Stars: Nicole Rowe, Derek Solorsano, Daniel Westfall, Calion Maston and John Rich
|This film was an official selection at the Phoenix Film Festival in Phoenix in 2014. Here's an index to my reviews of 2014 films.|
Unchained is phrased like a public service announcement, which makes it all the more surprising when it doesn't end with statistics. There's power in the way that it's shot handheld, appropriately shaky but not so much that it inspires the motion sickness of found footage movies. There's even more in the fact that we never hear a single line of dialogue, everything unfolding silently to an accompanying score that's at once bubbly and sad. The piece only runs for three minutes of visual footage but that's plenty of time for Andrew and Elise Gooi to distil down the experiences of an unnamed young lady, who we first see hiding in her bathroom with a notable bruise on her arm, into the pivotal moments as she finds her freedom but eventually finds herself right back where she started, merely in a different house, with a different bruise and a different man behind both. It's a well known cycle, from domestic abuse to prostitution, and there is no solution to the problem offered here, just a retelling of how easy it is for that cycle to run.
Normally, this would be a film anchored to the performance of the lead actress, who is Nicole Rowe, and she certainly does a fine job. However, the approach taken to strip her of a voice and so anonymise her to a larger degree renders the technical side just as important as her acting. The handheld approach to the camerawork was surely taken to give the piece more vitality, but it actually makes it creepier too, as it reminds us that there's a camera in play and someone behind it, who is doing nothing to stop what we see. Given that the camera provides our perspective, it makes us a little uncomfortable and again, that's surely something that the Goois were aiming for. How the frame of reference changes is notable too, as it begins up close and personal but expands as this young lady runs away from home. Suddenly, she's just a small part of a big world, until a young man sits with her at a bus stop and gives her food and it closes back in. It's good to see this on the big screen, but I wonder why it's disassociated on the little one.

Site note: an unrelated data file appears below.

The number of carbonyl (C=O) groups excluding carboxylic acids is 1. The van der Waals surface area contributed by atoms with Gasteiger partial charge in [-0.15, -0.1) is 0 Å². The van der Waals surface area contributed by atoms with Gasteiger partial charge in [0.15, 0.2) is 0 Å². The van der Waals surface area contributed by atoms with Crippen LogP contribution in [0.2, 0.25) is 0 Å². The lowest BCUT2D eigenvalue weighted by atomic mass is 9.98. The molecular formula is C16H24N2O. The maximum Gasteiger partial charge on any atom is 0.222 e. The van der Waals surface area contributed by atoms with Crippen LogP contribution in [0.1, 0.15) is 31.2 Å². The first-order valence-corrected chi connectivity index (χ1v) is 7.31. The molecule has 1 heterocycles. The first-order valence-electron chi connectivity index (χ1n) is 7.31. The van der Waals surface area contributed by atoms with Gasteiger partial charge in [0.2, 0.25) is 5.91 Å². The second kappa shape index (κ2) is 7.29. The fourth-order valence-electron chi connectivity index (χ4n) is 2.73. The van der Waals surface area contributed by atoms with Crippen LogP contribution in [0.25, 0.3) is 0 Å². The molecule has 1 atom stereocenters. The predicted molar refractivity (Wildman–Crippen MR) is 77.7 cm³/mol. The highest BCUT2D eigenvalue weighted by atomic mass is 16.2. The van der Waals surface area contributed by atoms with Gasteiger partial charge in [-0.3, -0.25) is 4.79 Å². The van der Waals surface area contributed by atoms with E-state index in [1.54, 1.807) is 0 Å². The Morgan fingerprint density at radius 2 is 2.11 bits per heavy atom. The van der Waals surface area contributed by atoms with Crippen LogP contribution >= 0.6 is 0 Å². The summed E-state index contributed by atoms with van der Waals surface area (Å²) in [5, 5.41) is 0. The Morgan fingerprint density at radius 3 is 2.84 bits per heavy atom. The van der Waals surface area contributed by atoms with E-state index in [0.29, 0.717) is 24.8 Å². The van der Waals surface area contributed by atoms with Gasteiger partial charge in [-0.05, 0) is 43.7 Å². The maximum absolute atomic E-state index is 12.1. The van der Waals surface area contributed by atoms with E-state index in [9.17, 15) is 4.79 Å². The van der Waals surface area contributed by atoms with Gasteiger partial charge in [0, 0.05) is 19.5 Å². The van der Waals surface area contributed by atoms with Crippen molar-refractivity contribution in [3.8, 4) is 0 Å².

Unchained can be viewed for free on Vimeo, which location includes a poem by Rachel Irby to accompany the film. I should also link to the website of the Unchained movement.